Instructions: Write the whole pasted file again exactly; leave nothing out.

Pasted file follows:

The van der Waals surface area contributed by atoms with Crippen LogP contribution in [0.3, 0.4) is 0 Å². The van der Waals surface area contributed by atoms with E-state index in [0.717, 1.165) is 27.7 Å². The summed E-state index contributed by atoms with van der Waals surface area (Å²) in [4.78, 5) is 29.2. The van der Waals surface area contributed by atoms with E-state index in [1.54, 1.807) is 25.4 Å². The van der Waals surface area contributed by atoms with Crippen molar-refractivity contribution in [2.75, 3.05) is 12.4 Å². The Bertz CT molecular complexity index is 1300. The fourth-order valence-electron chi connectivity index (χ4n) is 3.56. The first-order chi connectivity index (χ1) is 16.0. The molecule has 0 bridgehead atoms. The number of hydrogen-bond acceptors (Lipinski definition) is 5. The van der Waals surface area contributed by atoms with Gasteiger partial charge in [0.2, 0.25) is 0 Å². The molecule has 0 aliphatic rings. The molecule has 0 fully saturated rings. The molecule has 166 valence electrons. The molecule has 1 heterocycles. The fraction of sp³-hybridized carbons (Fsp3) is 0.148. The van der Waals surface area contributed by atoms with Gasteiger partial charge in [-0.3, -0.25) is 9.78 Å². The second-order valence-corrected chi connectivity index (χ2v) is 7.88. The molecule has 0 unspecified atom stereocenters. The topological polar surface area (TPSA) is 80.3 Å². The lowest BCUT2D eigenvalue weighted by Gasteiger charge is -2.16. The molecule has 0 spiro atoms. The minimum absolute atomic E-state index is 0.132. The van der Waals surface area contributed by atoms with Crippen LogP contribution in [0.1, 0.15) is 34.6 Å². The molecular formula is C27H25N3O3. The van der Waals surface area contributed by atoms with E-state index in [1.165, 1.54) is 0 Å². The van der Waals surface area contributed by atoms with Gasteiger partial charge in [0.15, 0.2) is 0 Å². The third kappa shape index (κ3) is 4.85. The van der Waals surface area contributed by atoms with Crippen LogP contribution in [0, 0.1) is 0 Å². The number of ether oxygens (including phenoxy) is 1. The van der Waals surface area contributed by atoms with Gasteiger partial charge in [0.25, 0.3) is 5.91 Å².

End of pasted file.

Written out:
The van der Waals surface area contributed by atoms with Crippen LogP contribution in [0.3, 0.4) is 0 Å². The van der Waals surface area contributed by atoms with E-state index in [0.717, 1.165) is 27.7 Å². The summed E-state index contributed by atoms with van der Waals surface area (Å²) in [4.78, 5) is 29.2. The van der Waals surface area contributed by atoms with E-state index in [1.54, 1.807) is 25.4 Å². The van der Waals surface area contributed by atoms with Crippen molar-refractivity contribution in [2.75, 3.05) is 12.4 Å². The Bertz CT molecular complexity index is 1300. The fourth-order valence-electron chi connectivity index (χ4n) is 3.56. The first-order chi connectivity index (χ1) is 16.0. The molecule has 0 bridgehead atoms. The number of hydrogen-bond acceptors (Lipinski definition) is 5. The van der Waals surface area contributed by atoms with Gasteiger partial charge in [0.2, 0.25) is 0 Å². The molecule has 0 aliphatic rings. The molecule has 0 fully saturated rings. The molecule has 166 valence electrons. The molecule has 1 heterocycles. The fraction of sp³-hybridized carbons (Fsp3) is 0.148. The van der Waals surface area contributed by atoms with Gasteiger partial charge in [-0.3, -0.25) is 9.78 Å². The second-order valence-corrected chi connectivity index (χ2v) is 7.88. The molecule has 0 unspecified atom stereocenters. The topological polar surface area (TPSA) is 80.3 Å². The lowest BCUT2D eigenvalue weighted by Gasteiger charge is -2.16. The molecule has 0 spiro atoms. The minimum absolute atomic E-state index is 0.132. The van der Waals surface area contributed by atoms with Crippen LogP contribution in [0.1, 0.15) is 34.6 Å². The molecular formula is C27H25N3O3. The van der Waals surface area contributed by atoms with E-state index in [1.165, 1.54) is 0 Å². The van der Waals surface area contributed by atoms with Gasteiger partial charge in [0.15, 0.2) is 0 Å². The third kappa shape index (κ3) is 4.85. The van der Waals surface area contributed by atoms with Crippen LogP contribution in [0, 0.1) is 0 Å². The number of ether oxygens (including phenoxy) is 1. The van der Waals surface area contributed by atoms with Gasteiger partial charge in [0.25, 0.3) is 5.91 Å².